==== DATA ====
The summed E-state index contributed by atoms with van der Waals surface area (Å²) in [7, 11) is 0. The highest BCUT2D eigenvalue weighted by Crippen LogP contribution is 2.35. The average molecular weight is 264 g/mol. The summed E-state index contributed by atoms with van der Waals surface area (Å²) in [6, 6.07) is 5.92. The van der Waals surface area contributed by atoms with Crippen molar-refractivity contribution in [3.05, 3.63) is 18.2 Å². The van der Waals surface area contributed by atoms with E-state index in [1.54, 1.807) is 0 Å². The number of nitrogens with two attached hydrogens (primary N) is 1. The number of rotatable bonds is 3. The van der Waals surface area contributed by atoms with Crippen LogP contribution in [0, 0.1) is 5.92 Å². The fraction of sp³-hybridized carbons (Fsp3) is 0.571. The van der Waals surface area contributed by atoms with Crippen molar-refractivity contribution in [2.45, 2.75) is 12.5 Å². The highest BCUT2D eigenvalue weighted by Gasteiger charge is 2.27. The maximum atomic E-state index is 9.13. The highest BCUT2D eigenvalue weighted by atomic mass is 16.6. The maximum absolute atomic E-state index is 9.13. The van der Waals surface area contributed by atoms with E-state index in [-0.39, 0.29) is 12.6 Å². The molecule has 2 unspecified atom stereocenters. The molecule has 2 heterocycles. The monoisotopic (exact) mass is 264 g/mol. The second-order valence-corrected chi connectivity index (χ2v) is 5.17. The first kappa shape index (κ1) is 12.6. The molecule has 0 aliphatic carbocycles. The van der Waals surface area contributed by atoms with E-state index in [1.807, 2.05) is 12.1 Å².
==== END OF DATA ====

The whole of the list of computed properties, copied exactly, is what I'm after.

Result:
The summed E-state index contributed by atoms with van der Waals surface area (Å²) in [7, 11) is 0. The highest BCUT2D eigenvalue weighted by Crippen LogP contribution is 2.35. The average molecular weight is 264 g/mol. The summed E-state index contributed by atoms with van der Waals surface area (Å²) in [6, 6.07) is 5.92. The van der Waals surface area contributed by atoms with Crippen molar-refractivity contribution in [3.05, 3.63) is 18.2 Å². The van der Waals surface area contributed by atoms with E-state index in [1.54, 1.807) is 0 Å². The number of nitrogens with two attached hydrogens (primary N) is 1. The number of rotatable bonds is 3. The van der Waals surface area contributed by atoms with Crippen LogP contribution in [0, 0.1) is 5.92 Å². The fraction of sp³-hybridized carbons (Fsp3) is 0.571. The van der Waals surface area contributed by atoms with Crippen molar-refractivity contribution in [2.45, 2.75) is 12.5 Å². The highest BCUT2D eigenvalue weighted by Gasteiger charge is 2.27. The maximum atomic E-state index is 9.13. The highest BCUT2D eigenvalue weighted by atomic mass is 16.6. The maximum absolute atomic E-state index is 9.13. The van der Waals surface area contributed by atoms with E-state index in [-0.39, 0.29) is 12.6 Å². The molecule has 2 unspecified atom stereocenters. The molecule has 2 heterocycles. The monoisotopic (exact) mass is 264 g/mol. The second-order valence-corrected chi connectivity index (χ2v) is 5.17. The first kappa shape index (κ1) is 12.6. The molecule has 0 aliphatic carbocycles. The van der Waals surface area contributed by atoms with E-state index in [1.807, 2.05) is 12.1 Å².